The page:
It seems only a matter of time before Twitter enables users to view 'long tweets' within Twitter.com, in the same way that users can view videos and photos within the site.
While Twitter is positioning itself these days as more of a media consumption service, with the expectation that many more people read Twitter than write to it, the tone of the service will continue to be set by users who actively tweet. If Twitter drops the 140 character limitation, I think Twitter producers will adjust and only post longer tweets occasionally. Twitter will need to monitor that somehow, but - barring a drastic change in user behavior - Twitter users won't stop producing short tweets just because long ones become available to them. They'll use the long tweets sparingly, because they've been habituated into doing short tweets.
ReadWriteWeb, Why Twitter Must Expand Beyond 140 Characters, February 16, 2011
Deck.ly, a 'long post' feature invented by TweetDeck, an Adobe AIR-powered Twitter client which I personally find clunky, buggy and ugly, was launched about a fortnight ago and is generating a great deal of buzz. Many commenters are giving in to the facile temptation to think this would be a good idea.
Yet they would do well to think again. I actually started using Twitter very soon after it was founded, in 2006 [i], at a time when most people were mocking the service, wondering what use it could possibly serve and dismissing it as a gimmick. It took about two years before it became established as a mainstream component of the social web, and today it is arguably one its most heavyweight players, along with Facebook, Google and Apple. Because of its massive adoption rate, Twitter is now being used by people who have no real idea of how to use it, and because of this, its defining characteristic as a 'pure' microblogging platform is being blurred.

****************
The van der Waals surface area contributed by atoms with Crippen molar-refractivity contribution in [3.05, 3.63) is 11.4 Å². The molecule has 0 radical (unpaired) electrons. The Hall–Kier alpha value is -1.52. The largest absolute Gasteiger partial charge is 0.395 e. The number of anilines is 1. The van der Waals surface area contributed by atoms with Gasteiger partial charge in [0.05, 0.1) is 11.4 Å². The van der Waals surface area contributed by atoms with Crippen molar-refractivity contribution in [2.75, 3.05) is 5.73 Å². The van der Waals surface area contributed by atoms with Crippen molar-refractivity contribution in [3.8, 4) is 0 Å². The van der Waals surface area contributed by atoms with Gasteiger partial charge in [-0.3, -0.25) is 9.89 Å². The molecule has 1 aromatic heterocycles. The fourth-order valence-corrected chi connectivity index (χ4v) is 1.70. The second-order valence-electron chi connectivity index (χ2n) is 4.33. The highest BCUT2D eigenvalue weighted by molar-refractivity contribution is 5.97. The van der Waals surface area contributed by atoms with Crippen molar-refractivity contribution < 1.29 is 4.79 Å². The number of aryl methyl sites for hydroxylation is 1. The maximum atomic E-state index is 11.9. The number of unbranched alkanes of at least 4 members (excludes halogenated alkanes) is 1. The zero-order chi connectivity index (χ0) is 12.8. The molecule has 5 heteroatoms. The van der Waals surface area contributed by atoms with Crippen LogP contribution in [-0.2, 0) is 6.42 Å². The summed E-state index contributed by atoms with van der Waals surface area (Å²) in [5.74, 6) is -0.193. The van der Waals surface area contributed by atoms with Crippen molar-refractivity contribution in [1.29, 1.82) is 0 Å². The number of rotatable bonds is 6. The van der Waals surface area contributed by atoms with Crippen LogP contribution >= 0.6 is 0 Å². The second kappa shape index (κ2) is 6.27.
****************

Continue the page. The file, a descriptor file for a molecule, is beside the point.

Yet back when Twitter was only being used by geeks and the hoi polloi were left scratching their heads at the point of trying to cram a meaningful statement into 140 characters, the attraction of the concept was not immediately apparent, because so few people were using it. Now, it has been put in question again, for the opposite reason that too many people are using it. And because most people have short memories, they have forgotten what happened in the period in between those two points. Two factors that most observers hadn't anticipated initially combined to ensure Twitter was a roaring success:
- those carefully-crafted 140-word statements' main attraction was that they would add a lot of value while taking little time to read;
- as adoption of Twitter became sufficiently wide, the supply of tweets because sufficient to provide a comprehensive flow of information that could be fileterd according to taste and digested in a record time.
In other words, the whole point of using Twitter is that the 140-character limitation means you can subscribe to someone's feed while knowing that while that person may bombard you with updates (in which cas you can always unfollow them), you'll never be placed in the dilemma of following someone whose individual posts, while highly interesting, take too long to read.
ReadWriteWeb suggests that if the 140-character limit were relaxed, few people would take advantage of it because they have grown used to the droconian limit. I doubt this very much. People, starting with myself, are naturally verbose, convinced of their own importance and incapable of being naturally concise. Twitter, by forcing them to rise above this inbred inclination to mediocrity, has provided the social web with an exceptionally useful tool—which would be inevitably first diluted, and then ultimately destroyed if TweetDeck's bad idea were allowed to run its course._______________